Jennifer Holt was appalled to learn that, during the public comment period that preceded its repeal of net neutrality, the Federal Communications Commission (FCC) had apparently misled the public in claiming that its servers had been compromised by a Distributed Denial of Service (DDoS) attack.
“I find that unimaginable, but it happened,” said Holt, a UC Santa Barbara professor of film and media studies. “This, of course, led to the dismissal of millions of pro-net neutrality comments that contradicted what the FCC wanted to do, which was repeal net neutrality and satisfy the corporate lobbyists that have completely captured the commission.”
In the wake of that June 2018 repeal, the debunking of the FCC’s DDoS claim may seem a moot point (the server crash was later found to be merely internet traffic overwhelming FCC’s electronic comment filing system, not an orchestrated attack). But to Holt, that, along with the repeal itself, is symptomatic of the diminishing quality of federal stewardship of media technologies, including the internet.
“Media policy, particularly that related to infrastructure, is crucial to preserving a democracy,” she argued. “It is not necessarily the first place most people start when assessing the viability of our First Amendment rights, but it is the core of how these freedoms are either defended or destroyed.” The power of media policy in deciding what can be seen, whose voices and perspectives can be heard and how that information may be expressed, is profound. “It grants control over much of our culture, our information and our national character,” said Holt, who is currently writing a book on the topic.
Such behind-the-scenes movement — often invisible to those of us who consume digital media — is also the topic of Holt’s Oct. 11 talk, “Social Insecurities: Media Policy and the Fight for Digital Liberties.” It is the first offering in this year’s public lecture series hosted by UC Santa Barbara’s Interdisciplinary Humanities Center (IHC).
Titled “Social Securities,” the yearlong IHC series dives into the concepts of human security from a wide variety of perspectives, including how we define security and its value in our society.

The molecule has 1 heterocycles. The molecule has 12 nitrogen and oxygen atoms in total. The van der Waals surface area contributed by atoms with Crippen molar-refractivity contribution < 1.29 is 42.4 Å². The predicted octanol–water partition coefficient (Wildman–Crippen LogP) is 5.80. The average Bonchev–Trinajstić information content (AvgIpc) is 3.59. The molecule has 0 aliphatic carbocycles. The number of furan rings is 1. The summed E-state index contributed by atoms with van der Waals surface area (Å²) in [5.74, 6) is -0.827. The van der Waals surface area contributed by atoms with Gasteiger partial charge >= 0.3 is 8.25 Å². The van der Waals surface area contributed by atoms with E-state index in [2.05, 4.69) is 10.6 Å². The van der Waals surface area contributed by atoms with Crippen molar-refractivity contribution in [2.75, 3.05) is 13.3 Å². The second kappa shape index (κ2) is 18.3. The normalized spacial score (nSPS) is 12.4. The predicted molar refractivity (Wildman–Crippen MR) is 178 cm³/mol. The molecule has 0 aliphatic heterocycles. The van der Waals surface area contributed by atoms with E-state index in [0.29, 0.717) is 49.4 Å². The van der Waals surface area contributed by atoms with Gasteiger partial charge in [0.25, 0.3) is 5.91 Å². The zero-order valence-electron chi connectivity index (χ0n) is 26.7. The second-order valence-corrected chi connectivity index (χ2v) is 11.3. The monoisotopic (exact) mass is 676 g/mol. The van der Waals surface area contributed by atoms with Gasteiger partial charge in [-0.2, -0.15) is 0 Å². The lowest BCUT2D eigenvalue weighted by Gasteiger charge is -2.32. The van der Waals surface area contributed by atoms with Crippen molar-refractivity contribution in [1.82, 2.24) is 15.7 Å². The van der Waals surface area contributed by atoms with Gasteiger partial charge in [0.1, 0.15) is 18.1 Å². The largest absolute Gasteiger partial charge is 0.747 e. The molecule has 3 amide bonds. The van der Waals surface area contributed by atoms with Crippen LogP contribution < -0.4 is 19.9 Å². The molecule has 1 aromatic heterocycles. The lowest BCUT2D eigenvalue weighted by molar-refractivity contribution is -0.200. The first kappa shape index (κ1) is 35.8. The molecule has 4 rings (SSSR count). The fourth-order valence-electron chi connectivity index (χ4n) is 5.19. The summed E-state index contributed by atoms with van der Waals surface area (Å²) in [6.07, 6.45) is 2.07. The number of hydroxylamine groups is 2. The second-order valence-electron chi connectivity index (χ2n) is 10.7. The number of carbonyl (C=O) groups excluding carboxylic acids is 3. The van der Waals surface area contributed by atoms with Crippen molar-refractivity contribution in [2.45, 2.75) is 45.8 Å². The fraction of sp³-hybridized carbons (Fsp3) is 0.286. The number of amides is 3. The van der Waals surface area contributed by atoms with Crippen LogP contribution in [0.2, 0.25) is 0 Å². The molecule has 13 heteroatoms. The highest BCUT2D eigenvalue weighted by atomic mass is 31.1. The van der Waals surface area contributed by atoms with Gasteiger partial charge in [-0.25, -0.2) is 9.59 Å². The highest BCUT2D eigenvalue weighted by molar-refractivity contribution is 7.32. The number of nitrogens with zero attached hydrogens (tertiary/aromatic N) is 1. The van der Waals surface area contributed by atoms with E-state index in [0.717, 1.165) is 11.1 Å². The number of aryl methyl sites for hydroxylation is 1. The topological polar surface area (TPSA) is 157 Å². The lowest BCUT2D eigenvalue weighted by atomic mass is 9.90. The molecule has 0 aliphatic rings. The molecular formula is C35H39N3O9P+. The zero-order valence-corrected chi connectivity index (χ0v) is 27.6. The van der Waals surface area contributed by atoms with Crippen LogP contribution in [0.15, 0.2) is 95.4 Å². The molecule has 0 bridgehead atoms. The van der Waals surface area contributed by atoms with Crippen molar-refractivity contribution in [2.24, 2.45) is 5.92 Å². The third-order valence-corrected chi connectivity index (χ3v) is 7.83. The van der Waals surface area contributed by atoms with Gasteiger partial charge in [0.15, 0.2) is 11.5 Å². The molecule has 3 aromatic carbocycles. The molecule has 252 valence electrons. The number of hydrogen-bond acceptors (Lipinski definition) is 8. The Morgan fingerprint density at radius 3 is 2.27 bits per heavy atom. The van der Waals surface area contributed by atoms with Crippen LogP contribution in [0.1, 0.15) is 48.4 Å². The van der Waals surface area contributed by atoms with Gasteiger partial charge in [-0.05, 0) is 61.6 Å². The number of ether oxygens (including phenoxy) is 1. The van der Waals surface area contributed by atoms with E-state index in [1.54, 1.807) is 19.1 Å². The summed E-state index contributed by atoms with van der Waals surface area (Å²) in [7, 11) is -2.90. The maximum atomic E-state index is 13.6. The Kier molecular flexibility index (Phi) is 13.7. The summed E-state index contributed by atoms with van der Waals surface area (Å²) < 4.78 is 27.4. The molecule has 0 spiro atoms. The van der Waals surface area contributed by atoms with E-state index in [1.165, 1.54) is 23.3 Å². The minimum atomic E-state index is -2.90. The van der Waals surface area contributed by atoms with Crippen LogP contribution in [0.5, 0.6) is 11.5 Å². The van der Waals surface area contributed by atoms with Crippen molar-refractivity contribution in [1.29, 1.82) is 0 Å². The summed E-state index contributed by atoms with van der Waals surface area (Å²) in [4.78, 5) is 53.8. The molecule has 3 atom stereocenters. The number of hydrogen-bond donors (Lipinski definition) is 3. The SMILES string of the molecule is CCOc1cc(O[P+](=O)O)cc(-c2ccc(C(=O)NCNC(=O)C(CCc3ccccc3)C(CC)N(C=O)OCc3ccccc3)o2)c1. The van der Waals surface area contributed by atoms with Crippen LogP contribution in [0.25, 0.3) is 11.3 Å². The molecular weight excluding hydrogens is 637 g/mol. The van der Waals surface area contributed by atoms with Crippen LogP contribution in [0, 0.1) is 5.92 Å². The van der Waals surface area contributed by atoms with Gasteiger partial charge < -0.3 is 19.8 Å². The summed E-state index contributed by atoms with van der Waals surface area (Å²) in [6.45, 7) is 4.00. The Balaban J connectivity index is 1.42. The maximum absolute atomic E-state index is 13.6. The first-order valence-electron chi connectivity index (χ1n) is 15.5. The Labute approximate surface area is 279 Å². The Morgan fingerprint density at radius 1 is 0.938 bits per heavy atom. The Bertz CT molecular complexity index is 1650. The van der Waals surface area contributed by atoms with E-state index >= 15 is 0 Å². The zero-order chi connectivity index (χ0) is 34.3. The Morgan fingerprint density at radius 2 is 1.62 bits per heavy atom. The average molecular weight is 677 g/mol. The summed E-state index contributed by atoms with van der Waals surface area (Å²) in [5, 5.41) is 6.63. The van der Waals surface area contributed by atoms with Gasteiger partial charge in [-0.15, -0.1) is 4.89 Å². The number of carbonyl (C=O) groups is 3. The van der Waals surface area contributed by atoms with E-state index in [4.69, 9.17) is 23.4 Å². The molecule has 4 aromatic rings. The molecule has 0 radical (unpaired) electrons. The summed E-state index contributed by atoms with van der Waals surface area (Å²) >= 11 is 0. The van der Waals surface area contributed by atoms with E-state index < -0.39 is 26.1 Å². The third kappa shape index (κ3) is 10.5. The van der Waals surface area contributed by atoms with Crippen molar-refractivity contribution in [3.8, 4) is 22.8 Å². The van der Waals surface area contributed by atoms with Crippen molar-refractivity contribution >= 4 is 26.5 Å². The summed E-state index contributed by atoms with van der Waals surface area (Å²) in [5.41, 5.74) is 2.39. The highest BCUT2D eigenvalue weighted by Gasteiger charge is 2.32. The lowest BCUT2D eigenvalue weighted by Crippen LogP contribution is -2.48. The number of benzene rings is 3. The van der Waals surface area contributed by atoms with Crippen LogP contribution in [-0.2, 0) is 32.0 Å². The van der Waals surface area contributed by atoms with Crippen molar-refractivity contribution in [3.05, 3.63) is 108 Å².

“Last year we were quite aware of the insecurity and uncertainty in all areas of our society after the elections — the democratic process; U.S. relations with other countries, including our neighbors; the status of DACA students; the future of the Paris Agreement after the U.S. withdrawal from it; and gun violence, to name only some of these situations,” said IHC director Susan Derwin. “We wanted the upcoming year of programming to concentrate on productive responses to this climate of insecurity and uncertainty and to consider how people and communities mobilize and advocate for change.”
The series draws upon perspectives from the humanities, arts and humanistic social sciences, with topics that include the struggles of incarcerated women; money and aesthetics; human rights in societies with a legacy of civil war and political violence; and environmental justice. While the series addresses the current climate of insecurity from a perspective that recognizes the importance of establishing or working towards greater security, according to Derwin, “it departs from the assumption that change and advocacy, and indeed all forms of security, including security in the intimate domain of the family, are only achievable as collective, ‘social’ endeavors.”
Viewing these topics through a humanities lens allows for an understanding of the significance of the basic human drive for security and certitude beyond dry facts, figures and regulations.
“The humanities give us the historical context necessary to understand how we got here,” said Holt. In addition, the humanities provide the framework that allows us to grasp human concepts — such as security — in meaningful cultural terms, as well as the tools to change our course, she said.
All talks in this free public lecture series take place at the McCune Conference Room, 6020 Humanities and Social Sciences Building on the UCSB campus, at 4 p.m., starting with Holt’s Oct. 11 talk.
Other lectures in this series during the fall quarter include writer Victoria Law’s talk, “Resistance Behind Bars: Struggles of Incarcerated Women,” on Oct.18, and University of South Florida film and new media studies professor Scott Ferguson’s lecture, “Money is No Object: Aesthetics, Abstraction, and the Politics of Care,” on Nov. 15.
Winter and spring quarter lectures, meanwhile, will explore topics of human rights and gender equality in Somalia; a feminist perspective of welfare reform in the U.S.; environmental justice; and literature perspectives on security in the form of poetry and book readings.